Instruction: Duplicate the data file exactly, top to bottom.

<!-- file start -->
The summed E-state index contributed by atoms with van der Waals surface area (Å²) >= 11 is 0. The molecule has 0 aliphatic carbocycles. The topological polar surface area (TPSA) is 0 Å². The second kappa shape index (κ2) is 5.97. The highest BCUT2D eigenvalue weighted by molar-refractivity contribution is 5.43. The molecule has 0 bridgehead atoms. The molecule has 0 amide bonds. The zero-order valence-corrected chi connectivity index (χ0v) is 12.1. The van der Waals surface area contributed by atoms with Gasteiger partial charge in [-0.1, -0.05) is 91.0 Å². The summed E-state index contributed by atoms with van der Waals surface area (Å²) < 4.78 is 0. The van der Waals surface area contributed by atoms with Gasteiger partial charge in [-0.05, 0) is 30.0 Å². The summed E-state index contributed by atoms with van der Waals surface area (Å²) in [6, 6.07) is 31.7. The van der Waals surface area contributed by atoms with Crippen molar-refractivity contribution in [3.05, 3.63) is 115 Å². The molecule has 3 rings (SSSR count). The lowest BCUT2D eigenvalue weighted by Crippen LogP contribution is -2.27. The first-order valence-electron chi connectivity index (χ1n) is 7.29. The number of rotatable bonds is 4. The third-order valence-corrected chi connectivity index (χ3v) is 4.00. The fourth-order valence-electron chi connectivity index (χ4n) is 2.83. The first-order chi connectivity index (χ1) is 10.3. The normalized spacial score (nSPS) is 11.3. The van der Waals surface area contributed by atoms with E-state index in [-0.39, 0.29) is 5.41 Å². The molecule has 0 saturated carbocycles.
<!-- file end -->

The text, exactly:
The summed E-state index contributed by atoms with van der Waals surface area (Å²) >= 11 is 0. The molecule has 0 aliphatic carbocycles. The topological polar surface area (TPSA) is 0 Å². The second kappa shape index (κ2) is 5.97. The highest BCUT2D eigenvalue weighted by molar-refractivity contribution is 5.43. The molecule has 0 bridgehead atoms. The molecule has 0 amide bonds. The zero-order valence-corrected chi connectivity index (χ0v) is 12.1. The van der Waals surface area contributed by atoms with Gasteiger partial charge in [-0.1, -0.05) is 91.0 Å². The summed E-state index contributed by atoms with van der Waals surface area (Å²) < 4.78 is 0. The van der Waals surface area contributed by atoms with Gasteiger partial charge in [-0.05, 0) is 30.0 Å². The summed E-state index contributed by atoms with van der Waals surface area (Å²) in [6, 6.07) is 31.7. The van der Waals surface area contributed by atoms with Crippen molar-refractivity contribution in [3.05, 3.63) is 115 Å². The molecule has 3 rings (SSSR count). The lowest BCUT2D eigenvalue weighted by Crippen LogP contribution is -2.27. The first-order valence-electron chi connectivity index (χ1n) is 7.29. The number of rotatable bonds is 4. The third-order valence-corrected chi connectivity index (χ3v) is 4.00. The fourth-order valence-electron chi connectivity index (χ4n) is 2.83. The first-order chi connectivity index (χ1) is 10.3. The normalized spacial score (nSPS) is 11.3. The van der Waals surface area contributed by atoms with E-state index in [-0.39, 0.29) is 5.41 Å². The molecule has 0 saturated carbocycles.